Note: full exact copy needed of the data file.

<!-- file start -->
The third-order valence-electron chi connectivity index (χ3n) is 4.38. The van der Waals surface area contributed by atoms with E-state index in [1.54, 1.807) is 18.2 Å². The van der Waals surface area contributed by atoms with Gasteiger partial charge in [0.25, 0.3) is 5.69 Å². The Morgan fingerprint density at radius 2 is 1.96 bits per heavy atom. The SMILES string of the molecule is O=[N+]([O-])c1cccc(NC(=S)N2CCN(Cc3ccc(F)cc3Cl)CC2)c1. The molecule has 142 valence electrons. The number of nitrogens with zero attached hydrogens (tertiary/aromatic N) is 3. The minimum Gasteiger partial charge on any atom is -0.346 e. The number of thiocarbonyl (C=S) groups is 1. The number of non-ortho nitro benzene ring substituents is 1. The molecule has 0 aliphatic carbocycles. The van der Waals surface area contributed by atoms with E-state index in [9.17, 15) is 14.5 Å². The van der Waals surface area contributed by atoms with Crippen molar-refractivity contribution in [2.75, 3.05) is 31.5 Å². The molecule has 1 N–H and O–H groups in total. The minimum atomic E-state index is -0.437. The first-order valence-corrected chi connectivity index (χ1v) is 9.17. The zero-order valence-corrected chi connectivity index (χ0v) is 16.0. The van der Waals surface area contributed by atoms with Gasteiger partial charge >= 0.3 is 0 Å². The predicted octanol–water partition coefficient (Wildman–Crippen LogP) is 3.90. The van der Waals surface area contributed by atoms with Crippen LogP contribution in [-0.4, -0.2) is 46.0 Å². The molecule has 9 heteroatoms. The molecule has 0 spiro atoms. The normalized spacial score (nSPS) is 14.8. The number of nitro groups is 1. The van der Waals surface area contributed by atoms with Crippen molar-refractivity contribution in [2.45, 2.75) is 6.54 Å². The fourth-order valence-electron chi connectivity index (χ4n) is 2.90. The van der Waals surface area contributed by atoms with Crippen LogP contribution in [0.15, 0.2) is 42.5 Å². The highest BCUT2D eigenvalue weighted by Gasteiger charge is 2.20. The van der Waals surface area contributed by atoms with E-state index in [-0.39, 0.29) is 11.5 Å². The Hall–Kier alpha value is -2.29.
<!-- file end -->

The third-order valence-electron chi connectivity index (χ3n) is 4.38. The van der Waals surface area contributed by atoms with E-state index in [1.54, 1.807) is 18.2 Å². The van der Waals surface area contributed by atoms with Gasteiger partial charge in [0.25, 0.3) is 5.69 Å². The Morgan fingerprint density at radius 2 is 1.96 bits per heavy atom. The SMILES string of the molecule is O=[N+]([O-])c1cccc(NC(=S)N2CCN(Cc3ccc(F)cc3Cl)CC2)c1. The molecule has 142 valence electrons. The number of nitrogens with zero attached hydrogens (tertiary/aromatic N) is 3. The minimum Gasteiger partial charge on any atom is -0.346 e. The number of thiocarbonyl (C=S) groups is 1. The number of non-ortho nitro benzene ring substituents is 1. The molecule has 0 aliphatic carbocycles. The van der Waals surface area contributed by atoms with E-state index in [9.17, 15) is 14.5 Å². The van der Waals surface area contributed by atoms with Crippen molar-refractivity contribution in [2.75, 3.05) is 31.5 Å². The molecule has 1 N–H and O–H groups in total. The minimum atomic E-state index is -0.437. The first-order valence-corrected chi connectivity index (χ1v) is 9.17. The zero-order valence-corrected chi connectivity index (χ0v) is 16.0. The van der Waals surface area contributed by atoms with Gasteiger partial charge >= 0.3 is 0 Å². The predicted octanol–water partition coefficient (Wildman–Crippen LogP) is 3.90. The van der Waals surface area contributed by atoms with Crippen LogP contribution in [-0.4, -0.2) is 46.0 Å². The molecule has 9 heteroatoms. The molecule has 0 spiro atoms. The normalized spacial score (nSPS) is 14.8. The number of nitro groups is 1. The van der Waals surface area contributed by atoms with Crippen molar-refractivity contribution in [2.45, 2.75) is 6.54 Å². The fourth-order valence-electron chi connectivity index (χ4n) is 2.90. The van der Waals surface area contributed by atoms with Crippen LogP contribution in [0.15, 0.2) is 42.5 Å². The highest BCUT2D eigenvalue weighted by Gasteiger charge is 2.20. The van der Waals surface area contributed by atoms with E-state index in [-0.39, 0.29) is 11.5 Å². The Hall–Kier alpha value is -2.29.